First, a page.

Table of Contents
If you asked anyone from The Middle East what their favorite food was, the answer would probably be warak al Annab or dolma. Dolma is a quintessential part of Middle Eastern and Mediterranean cuisine. It consists of grape leaves stuffed with meat, rice, and herbs.
This recipe is a vegetarian version, which is usually cooked during lent, right before Easter! The most famous popular version of this dish is when they are stuffed with rice and ground lamb. These dolmas are then usually served along with stuffed zucchini and lamb ribs.
Growing up, my dad would always carve the zucchini while my mom and I would roll the warak Al Annab. Making the dish is very time-consuming, and it takes about four to five hours to prepare the pot. This part is usually done a day ahead of time. Once the pot is ready, the cooking time is another three to four hours, depending on how big the pot is! We would never make a small pot since we would make them in large batches. My mom would stuff about forty zucchini and roll 200 grape leaves; I am not joking. I will post a recipe for the stuffed zucchini soon, but for now, enjoy this tasty dolma recipe!
Where to Get Grape Leaves?
I feel lucky to live in California. There is no shortage of grape leaves! Usually, by the end of May or early June, the grape leaves are still tiny and tender. We take a trip to a local farm and ask them to pick some fresh grape leaves; they are usually gracious about it. When I get home, I will stack them on top of each other, wrap them in saran wrap, put them in a Ziplock bag, and freeze them until needed. You may also be able to find grape leaves at an international grocery store or online.
Fresh vs. Jarred Grape Leaves
Most people prefer using fresh grape leaves, but if it isn’t the right season for grape leaves, or you can’t find them in a store near you, you can also use jarred grape leaves. New grape leaves are much better since they are softer and tangier. When using jars, I like to wash them with cold water and still blanched them in boiling water as I do for the fresh ones for a couple of minutes.
How to Prepare Grape Leaves?
Grape leaves are fairly easy to prepare. You can remove the small vein on top and cut them with scissors. Sometimes the grape leaves will also have a thick stem, but you should take it out if possible. The thick and stringy stem is thick and chewy and won’t taste good.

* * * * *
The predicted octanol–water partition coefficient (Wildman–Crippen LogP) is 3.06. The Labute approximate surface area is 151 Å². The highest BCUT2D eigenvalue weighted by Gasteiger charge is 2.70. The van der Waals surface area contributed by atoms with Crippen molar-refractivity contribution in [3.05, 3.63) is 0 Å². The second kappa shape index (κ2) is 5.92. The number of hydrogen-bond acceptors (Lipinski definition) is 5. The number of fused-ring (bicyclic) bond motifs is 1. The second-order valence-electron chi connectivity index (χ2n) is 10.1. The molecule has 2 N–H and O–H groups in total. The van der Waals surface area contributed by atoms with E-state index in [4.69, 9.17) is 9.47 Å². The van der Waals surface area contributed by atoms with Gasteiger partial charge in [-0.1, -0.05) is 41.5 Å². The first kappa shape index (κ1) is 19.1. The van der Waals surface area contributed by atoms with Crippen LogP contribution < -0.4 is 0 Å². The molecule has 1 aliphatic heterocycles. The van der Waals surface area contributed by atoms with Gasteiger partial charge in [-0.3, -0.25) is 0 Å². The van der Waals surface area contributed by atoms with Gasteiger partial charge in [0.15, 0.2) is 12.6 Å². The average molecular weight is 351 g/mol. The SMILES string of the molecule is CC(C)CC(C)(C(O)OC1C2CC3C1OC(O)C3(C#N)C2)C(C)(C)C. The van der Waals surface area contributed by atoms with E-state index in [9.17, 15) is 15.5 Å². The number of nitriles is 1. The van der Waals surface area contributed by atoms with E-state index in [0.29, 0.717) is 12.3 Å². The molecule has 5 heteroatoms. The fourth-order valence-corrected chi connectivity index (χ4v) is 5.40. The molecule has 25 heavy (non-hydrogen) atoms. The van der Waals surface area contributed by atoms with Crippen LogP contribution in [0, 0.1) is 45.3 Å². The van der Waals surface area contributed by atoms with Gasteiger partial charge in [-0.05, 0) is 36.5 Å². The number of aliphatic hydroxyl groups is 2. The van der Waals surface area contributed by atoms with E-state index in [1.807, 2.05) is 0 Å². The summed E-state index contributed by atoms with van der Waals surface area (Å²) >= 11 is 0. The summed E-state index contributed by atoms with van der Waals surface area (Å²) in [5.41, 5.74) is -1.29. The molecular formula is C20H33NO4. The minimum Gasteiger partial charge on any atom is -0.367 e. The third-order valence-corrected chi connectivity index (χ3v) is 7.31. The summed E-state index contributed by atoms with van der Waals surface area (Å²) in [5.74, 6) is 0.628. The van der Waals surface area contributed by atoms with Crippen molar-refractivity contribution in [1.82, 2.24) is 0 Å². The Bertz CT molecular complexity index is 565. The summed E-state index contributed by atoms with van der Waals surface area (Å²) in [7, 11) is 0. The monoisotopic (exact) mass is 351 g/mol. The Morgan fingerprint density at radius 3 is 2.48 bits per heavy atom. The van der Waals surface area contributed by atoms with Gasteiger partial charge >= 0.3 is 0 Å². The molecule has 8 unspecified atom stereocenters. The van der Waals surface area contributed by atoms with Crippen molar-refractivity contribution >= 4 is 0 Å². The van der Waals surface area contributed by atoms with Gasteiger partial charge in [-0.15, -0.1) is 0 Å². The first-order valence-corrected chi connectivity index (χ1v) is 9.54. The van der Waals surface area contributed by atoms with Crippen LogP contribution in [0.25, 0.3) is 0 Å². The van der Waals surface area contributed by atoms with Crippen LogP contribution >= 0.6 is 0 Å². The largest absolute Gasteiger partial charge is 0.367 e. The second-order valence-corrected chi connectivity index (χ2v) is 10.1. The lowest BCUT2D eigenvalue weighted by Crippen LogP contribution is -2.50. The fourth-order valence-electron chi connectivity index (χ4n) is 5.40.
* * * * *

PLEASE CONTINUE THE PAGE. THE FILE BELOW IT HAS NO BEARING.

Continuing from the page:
When wrapping the dolma, you should remember not to overstuff the leaves. If you put too much filling inside, it will burst, and the stuffing will spill out. You should also fold it gently to allow it to expand as it cooks. Once the dolma is finished cooking, let it cool and rest before serving.
There are plenty of dolma variations. You can make dolma with rice, various types of meat such as ground lamb, bell peppers, or vegetarian stuffing. Since many different countries make this dish, there are a few different versions. For instance, some people use rice while others use burglar. There are also variations of dolma where the grape leaves are substituted for cabbage.
How to Serve Dolma?
Dolma should be served at room temperature or chilled. After you are done cooking, let them sit for at least 30 minutes before plating them. You can squeeze some lemon juice over them and eat them as is. The dolma will be refreshing, tangy, and delicious. You can also serve them with a little extra pomegranate molasses or some yogurt sauce.
Prepare the grape leaves by bringing a pot of water to boil, drop the grape leaves in batches in hot water, submerge under water for 2 minutes, then use a mesh take out into deep coriander sitting in a bowl to strain the water. Repeat until you finish with all the grape leaves.
To make the stuffing wash the burglar in cold water and strain.
Add all the other ingredients, chopped tomatoes, onion, minced garlic, and chopped parsley, and add the tomato paste and the bell pepper paste. Add the spices, cumin, coriander, salt, and pepper, followed by olive oil and lemon juice. Mix well.
When the grape leaves cool down to handle, take one leaf at a time and lay with the shiny part touching the board and the texture part facing up.
Fold the side over the filling and roll; keep tucking the left and right sides as you roll, and ensure they are tight but not too tight, leaving a place for the stuffing to expand as it cooks.
Repeat until you are done with leaves and stuffing.
To arrange the pot, start by laying a few grape leaves on the bottom of the pot, add the sliced potatoes, and add the pomegranate seeds. Start placing the grape leaves neatly, one layer at a time; add a small plate in the middle of the pot on top of the grape leaves to hold them down while cooking.
On the stovetop on medium-high heat, add one cup of water first to the grape leaves to the pot and bring to a boil.
In a small bowl, whisk together 1 cup of water with one tablespoon of pomegranate molasses, ¼ cup of olive oil, one tablespoon of dry mint, and ½ tablespoon of salt. Pour over the grape leaves and bring to boil on medium-high heat.
You could check by taking one grape leaf and tasting it! Turn off the heat and let it rest for 15 minutes before serving.
|100 fresh grape leaves (or 2 jars of grape leaves)|
|2 cups burglar # 4 only washed with cold water|
|1 cup diced tomatoes|
|1 cup chopped onion|
|½ cup Italian parsley (chopped)|
|5 garlic cloves (minced)|
|1 tablespoon tomato paste|
|1 tablespoon bell pepper|
|¼ cup olive oil|
|½ cup fresh lemon juice|
|½ tablespoon cumin|
|½ tablespoon coriander|
|½ tablespoon salt|
|1 teaspoon black pepper|
|¼ cup fresh pomegranate seeds|
|4 small potatoes (peeled and sliced about ½ inch in width)|
For the stock:
|1 cup water (separate)|
|1 cup water (mix with one tablespoon pomegranate molasses ¼ cup olive oil ½ tablespoon salt, and one tablespoon dry mint)|
Have You Tried This Recipe?
If So, Mention Us @ranasrecipe
Or Use Hashtag #ranasrecipe
Let’s Start Cooking With Love!
Leave a Reply